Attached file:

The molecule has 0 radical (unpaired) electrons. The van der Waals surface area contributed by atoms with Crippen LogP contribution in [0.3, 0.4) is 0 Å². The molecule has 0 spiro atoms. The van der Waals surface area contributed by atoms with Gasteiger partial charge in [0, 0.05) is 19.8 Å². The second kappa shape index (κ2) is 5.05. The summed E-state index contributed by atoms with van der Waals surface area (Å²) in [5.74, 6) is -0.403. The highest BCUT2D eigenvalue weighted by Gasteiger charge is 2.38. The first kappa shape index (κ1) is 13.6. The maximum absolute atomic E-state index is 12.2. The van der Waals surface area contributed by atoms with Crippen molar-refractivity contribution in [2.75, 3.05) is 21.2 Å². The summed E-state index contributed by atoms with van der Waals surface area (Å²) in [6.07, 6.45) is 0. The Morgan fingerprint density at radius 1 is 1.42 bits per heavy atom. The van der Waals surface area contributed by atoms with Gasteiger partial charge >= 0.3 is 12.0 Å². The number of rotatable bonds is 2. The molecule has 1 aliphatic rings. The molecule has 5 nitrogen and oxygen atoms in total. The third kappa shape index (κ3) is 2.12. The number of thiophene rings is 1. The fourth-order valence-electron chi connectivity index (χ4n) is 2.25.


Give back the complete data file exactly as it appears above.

The molecule has 0 radical (unpaired) electrons. The van der Waals surface area contributed by atoms with Crippen LogP contribution in [0.3, 0.4) is 0 Å². The molecule has 0 spiro atoms. The van der Waals surface area contributed by atoms with Gasteiger partial charge in [0, 0.05) is 19.8 Å². The second kappa shape index (κ2) is 5.05. The summed E-state index contributed by atoms with van der Waals surface area (Å²) in [5.74, 6) is -0.403. The highest BCUT2D eigenvalue weighted by Gasteiger charge is 2.38. The first kappa shape index (κ1) is 13.6. The maximum absolute atomic E-state index is 12.2. The van der Waals surface area contributed by atoms with Crippen molar-refractivity contribution in [2.75, 3.05) is 21.2 Å². The summed E-state index contributed by atoms with van der Waals surface area (Å²) in [6.07, 6.45) is 0. The Morgan fingerprint density at radius 1 is 1.42 bits per heavy atom. The van der Waals surface area contributed by atoms with Gasteiger partial charge >= 0.3 is 12.0 Å². The number of rotatable bonds is 2. The molecule has 1 aliphatic rings. The molecule has 5 nitrogen and oxygen atoms in total. The third kappa shape index (κ3) is 2.12. The number of thiophene rings is 1. The fourth-order valence-electron chi connectivity index (χ4n) is 2.25.